"Possibly. Uncle m-made the selections, so I cannot say until I make out the list," She murmured. "I will keep your interests in m-mind, Mr. Holmes."

"Thank you," he nodded, and added before stepping out the door, "And please give your uncle my best wishes for a safe trip to Nottingham tonight."

He left with his books and a satisfied smile; the sight of the train ticket in William's vest pocket was brief, but enough to insure he was correct in his assertion.

It began to rain. Moving slowly, Holmes made his way back home, deliberately thinking of other things, and after climbing the stairs to his rooms, he set the books down and threw himself into one of the upholstered chairs, relaxing.

His shoulders flexed a bit, and he let his gaze turn to the window, and the thin grey drops racing down the panes there. Holmes allowed himself to consider again Miss St. James, and their moment together up against the wall of the book shop.

No words, just a sensual recollection; an impression of scent and squeeze and seduction all rushing back in a wave of arousal rolling down his stomach. He closed his eyes to focus better, sliding deeper into the memory, allowing it to hold his full attention.

Concentration gave way in a slow, relentless shift from fact to fantasy. Not how things had been, Holmes acknowledged, but how he . . . wished . . . they had gone. How standing pressed up against Genevieve St. James might have been, *should* have happened.

They should have been alone.

And Miss St. James should have given that little sigh of hers against his cheek, and he should have leaned into her, dropping his mouth on hers and taking the offered kiss. Holmes knew it would have been hot and slow, a sweet drink from a long-hidden spring of passion.

Passion was the key; he sensed that keenly. Behind her green eyes lay not only a sharp intelligence, but also a sensuality held in great restraint. It was a condition Holmes understood well; seeing it in Miss St. James made him acutely aware of his own responding in kind, a call of hunger to hunger.

And half the intrigue lay in never speaking of it.

Since it had all started with lips—her lips—Holmes found that both ironic and enthralling. He remembered clearly how it had all come about after their two years of professional and formal acquaintance. Miss St. James had been always occupied a tiny corner of his mind, discreet and interesting, but it wasn't until his match against Barrel Charlie three months ago down in the main ring of the Apex that he'd caught the inner heat of the woman.

It had been a good battle; Barrel Charlie was lighter on his feet than his belly would indicate, but drawing the fight out made the bettors put more money down, and Watson had needed the cash. A few taunting passes around the ring, a few quick jabs here and there kept the game keen.

And then she appeared with a grey cloak over her head and shoulders to keep out both the chill and the unwanted attention of the patrons. Holmes had spotted her because her graceful glide was so out of place against the rough and tumble shift of the crowd. As he watched, she moved and stopped before the red-faced William St. James who was clearly enjoying his beer and betting.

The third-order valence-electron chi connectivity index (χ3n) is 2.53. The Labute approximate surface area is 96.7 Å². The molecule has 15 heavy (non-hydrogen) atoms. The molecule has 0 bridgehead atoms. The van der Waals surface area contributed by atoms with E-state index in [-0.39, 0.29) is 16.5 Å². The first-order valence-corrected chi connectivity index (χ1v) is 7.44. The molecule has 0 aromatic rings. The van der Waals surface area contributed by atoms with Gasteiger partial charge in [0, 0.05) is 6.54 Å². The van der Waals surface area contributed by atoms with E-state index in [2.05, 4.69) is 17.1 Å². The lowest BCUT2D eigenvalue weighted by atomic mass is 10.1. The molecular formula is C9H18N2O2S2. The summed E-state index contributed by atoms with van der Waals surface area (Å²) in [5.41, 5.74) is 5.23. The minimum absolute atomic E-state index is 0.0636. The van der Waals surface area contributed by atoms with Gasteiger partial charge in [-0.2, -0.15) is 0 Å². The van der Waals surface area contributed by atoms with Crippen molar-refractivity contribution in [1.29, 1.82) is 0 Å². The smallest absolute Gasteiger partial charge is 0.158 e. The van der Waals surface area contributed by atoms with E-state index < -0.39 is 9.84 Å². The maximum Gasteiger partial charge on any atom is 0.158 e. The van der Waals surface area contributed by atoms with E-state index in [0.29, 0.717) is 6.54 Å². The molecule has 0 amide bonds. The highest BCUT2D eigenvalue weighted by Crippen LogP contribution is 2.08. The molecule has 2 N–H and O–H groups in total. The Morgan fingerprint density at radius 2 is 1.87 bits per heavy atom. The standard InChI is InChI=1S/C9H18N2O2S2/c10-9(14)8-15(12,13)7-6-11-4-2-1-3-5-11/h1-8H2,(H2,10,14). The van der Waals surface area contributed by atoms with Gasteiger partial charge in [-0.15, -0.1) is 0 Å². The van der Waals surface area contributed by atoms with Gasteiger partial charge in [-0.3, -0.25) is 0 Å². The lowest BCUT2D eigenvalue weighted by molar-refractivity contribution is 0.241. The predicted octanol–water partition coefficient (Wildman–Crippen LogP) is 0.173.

A whispered word and he grudgingly moved to go with her. Holmes remembered Miss St. James turning and catching his eye, her gaze holding his and then . . . .

Then her tongue, delicate and pink had flicked out and slowly circled the rim of her mouth, wetting it with a gleam. The hot jolt that image sent through Holmes had left him slightly breathless. No demure downward gaze this time; she held his stare with her own, and he felt the desire sear between them, blanking everyone else out.

She turned away, and Holmes tried to watch her, but Barrel Charlie had begun to swing his fists again and time started up once more around him. Since he'd already figured out his opponent's weakness it was but a few moment's work to lay him out, but by the time the fight was over and the bets accounted for, both niece and uncle were long gone from the premises, and Holmes was left with a new intrigue deep within.

Women, he decided, were unpredictable and therefore, always slightly dangerous—more so than men. The average man could be analyzed, categorized and quantified in fairly short order. Not so with the fairer sex, and therefore, it was a matter of treading lightly and watching carefully. When he next visited the St. James Limited, he kept his gaze on Miss St. James.

She said nothing, did nothing out of the ordinary. Even her slight stammer was no worse than before. It wasn't until she handed him his change that Holmes felt her finger touch the center of his palm and run down the sensitive length of his middle digit in a delicate stroke. The purposeful caress, small and yet unmistakable make him pause, but another customer jostled him, and the little moment disappeared.

It had been that way ever since.

Holmes managed by the third visit to catch her wrist and let his thumb stroke the thin skin along the inside of it; an action that sent a tiny shudder of pleasure through Miss St. James, a shudder he felt rather than saw.

And the flirting continued between them, always in the smallest gestures, unacknowledged by comment or vocalization. Holmes found it captivating to indulge in the silent interplay, and reflected on each exchange afterwards, savoring the unpredictability of the encounters.

These miniscule intimacies were enough to expand his imaginings, and Holmes found himself hosting fantasies now; mental meanderings most often visited before sleeping, when a man might indulge in a more physical response to the imagery in his thoughts.

Touching Miss St. James led to kissing Miss St. James, and then caressing, undressing and bedding Miss St. James in an endless variety of scenarios from sweet to sultry to sinister.

It was an ongoing mental seduction that occasionally shocked Holmes by its graphic nature. He'd never thought of himself as a Lothario by any means, but Miss St. James brought out a more . . . predatory side to his imagination; a streak of wanton wolfishness.

Restlessly Holmes considered himself: did he want to take advantage of this fantasy any further at the moment, or wait until after his match tonight, when a lovely distraction would keep him from dwelling too long on his aches and pains?

He generally wasn't one to put off an indulgence when on his own, but at that moment Mrs. Hudson's quick knock put an end to the choices, and Holmes ruefully rubbed the inside of his trousered thigh before rising to admit her into the rooms.